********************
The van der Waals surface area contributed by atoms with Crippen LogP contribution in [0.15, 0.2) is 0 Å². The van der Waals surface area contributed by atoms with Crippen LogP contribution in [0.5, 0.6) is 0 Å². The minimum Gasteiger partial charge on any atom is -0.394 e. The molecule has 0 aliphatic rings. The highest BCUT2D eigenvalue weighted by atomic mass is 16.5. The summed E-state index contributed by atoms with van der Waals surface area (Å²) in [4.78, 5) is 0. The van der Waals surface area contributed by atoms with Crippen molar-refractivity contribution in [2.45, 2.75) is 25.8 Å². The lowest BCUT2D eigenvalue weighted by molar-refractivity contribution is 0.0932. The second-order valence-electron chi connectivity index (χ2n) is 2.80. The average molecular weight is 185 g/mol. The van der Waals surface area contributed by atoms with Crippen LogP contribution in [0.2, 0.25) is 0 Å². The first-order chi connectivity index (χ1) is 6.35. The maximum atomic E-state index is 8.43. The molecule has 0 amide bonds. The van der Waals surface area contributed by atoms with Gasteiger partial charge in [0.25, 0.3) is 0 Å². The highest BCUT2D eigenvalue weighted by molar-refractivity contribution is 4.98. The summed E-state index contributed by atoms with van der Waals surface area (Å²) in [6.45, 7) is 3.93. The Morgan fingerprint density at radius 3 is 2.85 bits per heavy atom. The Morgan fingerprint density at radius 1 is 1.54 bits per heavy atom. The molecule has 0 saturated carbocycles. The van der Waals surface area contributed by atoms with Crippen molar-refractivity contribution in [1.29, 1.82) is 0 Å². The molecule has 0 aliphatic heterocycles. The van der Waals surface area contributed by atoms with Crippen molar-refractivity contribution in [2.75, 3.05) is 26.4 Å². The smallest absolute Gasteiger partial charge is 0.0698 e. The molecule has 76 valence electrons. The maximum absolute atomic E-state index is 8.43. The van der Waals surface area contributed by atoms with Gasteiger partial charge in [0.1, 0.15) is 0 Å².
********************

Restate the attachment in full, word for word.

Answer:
The van der Waals surface area contributed by atoms with Crippen LogP contribution in [0.15, 0.2) is 0 Å². The van der Waals surface area contributed by atoms with Crippen LogP contribution in [0.5, 0.6) is 0 Å². The minimum Gasteiger partial charge on any atom is -0.394 e. The molecule has 0 aliphatic rings. The highest BCUT2D eigenvalue weighted by atomic mass is 16.5. The summed E-state index contributed by atoms with van der Waals surface area (Å²) in [4.78, 5) is 0. The van der Waals surface area contributed by atoms with Crippen molar-refractivity contribution in [2.45, 2.75) is 25.8 Å². The lowest BCUT2D eigenvalue weighted by molar-refractivity contribution is 0.0932. The second-order valence-electron chi connectivity index (χ2n) is 2.80. The average molecular weight is 185 g/mol. The van der Waals surface area contributed by atoms with Crippen LogP contribution in [0.2, 0.25) is 0 Å². The first-order chi connectivity index (χ1) is 6.35. The maximum atomic E-state index is 8.43. The molecule has 0 amide bonds. The van der Waals surface area contributed by atoms with Gasteiger partial charge in [0.25, 0.3) is 0 Å². The highest BCUT2D eigenvalue weighted by molar-refractivity contribution is 4.98. The summed E-state index contributed by atoms with van der Waals surface area (Å²) in [6.45, 7) is 3.93. The Morgan fingerprint density at radius 3 is 2.85 bits per heavy atom. The Morgan fingerprint density at radius 1 is 1.54 bits per heavy atom. The molecule has 0 saturated carbocycles. The van der Waals surface area contributed by atoms with Crippen molar-refractivity contribution in [1.29, 1.82) is 0 Å². The molecule has 0 aliphatic heterocycles. The van der Waals surface area contributed by atoms with Crippen molar-refractivity contribution in [2.75, 3.05) is 26.4 Å². The smallest absolute Gasteiger partial charge is 0.0698 e. The molecule has 76 valence electrons. The maximum absolute atomic E-state index is 8.43. The van der Waals surface area contributed by atoms with Gasteiger partial charge in [0.1, 0.15) is 0 Å².